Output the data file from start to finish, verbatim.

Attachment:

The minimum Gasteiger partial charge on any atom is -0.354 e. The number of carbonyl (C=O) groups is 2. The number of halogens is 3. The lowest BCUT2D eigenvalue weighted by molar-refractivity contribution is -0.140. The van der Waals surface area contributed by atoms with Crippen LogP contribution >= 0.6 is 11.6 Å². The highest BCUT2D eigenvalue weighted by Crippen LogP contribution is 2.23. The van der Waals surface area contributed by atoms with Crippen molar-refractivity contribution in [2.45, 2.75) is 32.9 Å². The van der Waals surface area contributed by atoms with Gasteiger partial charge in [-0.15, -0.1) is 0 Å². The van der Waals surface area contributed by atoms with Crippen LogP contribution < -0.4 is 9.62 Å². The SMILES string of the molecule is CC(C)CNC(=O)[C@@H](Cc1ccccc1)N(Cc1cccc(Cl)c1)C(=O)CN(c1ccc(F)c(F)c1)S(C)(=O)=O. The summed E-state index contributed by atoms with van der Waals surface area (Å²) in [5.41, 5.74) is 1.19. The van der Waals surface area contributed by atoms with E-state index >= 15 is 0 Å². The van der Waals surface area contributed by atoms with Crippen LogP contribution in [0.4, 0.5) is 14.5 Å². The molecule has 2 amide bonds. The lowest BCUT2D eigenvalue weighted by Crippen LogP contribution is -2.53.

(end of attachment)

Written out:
The minimum Gasteiger partial charge on any atom is -0.354 e. The number of carbonyl (C=O) groups is 2. The number of halogens is 3. The lowest BCUT2D eigenvalue weighted by molar-refractivity contribution is -0.140. The van der Waals surface area contributed by atoms with Crippen LogP contribution >= 0.6 is 11.6 Å². The highest BCUT2D eigenvalue weighted by Crippen LogP contribution is 2.23. The van der Waals surface area contributed by atoms with Crippen molar-refractivity contribution in [2.45, 2.75) is 32.9 Å². The van der Waals surface area contributed by atoms with Gasteiger partial charge in [-0.15, -0.1) is 0 Å². The van der Waals surface area contributed by atoms with Crippen LogP contribution < -0.4 is 9.62 Å². The SMILES string of the molecule is CC(C)CNC(=O)[C@@H](Cc1ccccc1)N(Cc1cccc(Cl)c1)C(=O)CN(c1ccc(F)c(F)c1)S(C)(=O)=O. The summed E-state index contributed by atoms with van der Waals surface area (Å²) in [5.41, 5.74) is 1.19. The van der Waals surface area contributed by atoms with E-state index >= 15 is 0 Å². The van der Waals surface area contributed by atoms with Crippen LogP contribution in [0.4, 0.5) is 14.5 Å². The molecule has 2 amide bonds. The lowest BCUT2D eigenvalue weighted by Crippen LogP contribution is -2.53.